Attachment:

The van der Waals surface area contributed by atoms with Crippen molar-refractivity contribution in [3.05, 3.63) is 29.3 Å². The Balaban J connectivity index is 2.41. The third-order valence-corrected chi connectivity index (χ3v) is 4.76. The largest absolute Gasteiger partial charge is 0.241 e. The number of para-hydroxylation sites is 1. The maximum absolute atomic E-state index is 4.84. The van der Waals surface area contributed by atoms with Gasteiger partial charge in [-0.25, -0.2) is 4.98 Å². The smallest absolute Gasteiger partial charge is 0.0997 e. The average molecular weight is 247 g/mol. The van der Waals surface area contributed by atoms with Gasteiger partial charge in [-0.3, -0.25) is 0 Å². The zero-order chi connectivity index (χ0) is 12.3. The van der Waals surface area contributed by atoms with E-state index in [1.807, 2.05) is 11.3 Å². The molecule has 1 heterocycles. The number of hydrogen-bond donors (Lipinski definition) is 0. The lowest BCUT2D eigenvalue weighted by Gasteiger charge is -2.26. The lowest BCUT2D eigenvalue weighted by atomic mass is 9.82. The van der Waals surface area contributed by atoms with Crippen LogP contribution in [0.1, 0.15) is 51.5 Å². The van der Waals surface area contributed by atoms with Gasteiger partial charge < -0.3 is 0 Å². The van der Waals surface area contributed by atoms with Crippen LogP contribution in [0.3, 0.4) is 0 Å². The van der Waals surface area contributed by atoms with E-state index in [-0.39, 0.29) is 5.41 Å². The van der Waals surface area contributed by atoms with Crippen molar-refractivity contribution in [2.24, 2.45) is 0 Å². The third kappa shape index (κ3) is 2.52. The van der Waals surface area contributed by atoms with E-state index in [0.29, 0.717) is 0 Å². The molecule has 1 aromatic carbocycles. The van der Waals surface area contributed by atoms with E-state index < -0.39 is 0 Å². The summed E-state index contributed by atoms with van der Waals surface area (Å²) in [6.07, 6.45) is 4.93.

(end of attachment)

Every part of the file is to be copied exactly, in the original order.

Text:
The van der Waals surface area contributed by atoms with Crippen molar-refractivity contribution in [3.05, 3.63) is 29.3 Å². The Balaban J connectivity index is 2.41. The third-order valence-corrected chi connectivity index (χ3v) is 4.76. The largest absolute Gasteiger partial charge is 0.241 e. The number of para-hydroxylation sites is 1. The maximum absolute atomic E-state index is 4.84. The van der Waals surface area contributed by atoms with Gasteiger partial charge in [-0.25, -0.2) is 4.98 Å². The smallest absolute Gasteiger partial charge is 0.0997 e. The average molecular weight is 247 g/mol. The van der Waals surface area contributed by atoms with Gasteiger partial charge in [-0.3, -0.25) is 0 Å². The zero-order chi connectivity index (χ0) is 12.3. The van der Waals surface area contributed by atoms with E-state index in [1.807, 2.05) is 11.3 Å². The molecule has 1 heterocycles. The number of hydrogen-bond donors (Lipinski definition) is 0. The lowest BCUT2D eigenvalue weighted by Gasteiger charge is -2.26. The lowest BCUT2D eigenvalue weighted by atomic mass is 9.82. The van der Waals surface area contributed by atoms with Crippen LogP contribution in [0.1, 0.15) is 51.5 Å². The van der Waals surface area contributed by atoms with Gasteiger partial charge < -0.3 is 0 Å². The van der Waals surface area contributed by atoms with Crippen LogP contribution in [0.3, 0.4) is 0 Å². The van der Waals surface area contributed by atoms with E-state index in [-0.39, 0.29) is 5.41 Å². The van der Waals surface area contributed by atoms with Crippen molar-refractivity contribution in [2.24, 2.45) is 0 Å². The third kappa shape index (κ3) is 2.52. The van der Waals surface area contributed by atoms with E-state index in [0.29, 0.717) is 0 Å². The molecule has 1 aromatic carbocycles. The van der Waals surface area contributed by atoms with E-state index < -0.39 is 0 Å². The summed E-state index contributed by atoms with van der Waals surface area (Å²) in [6.07, 6.45) is 4.93.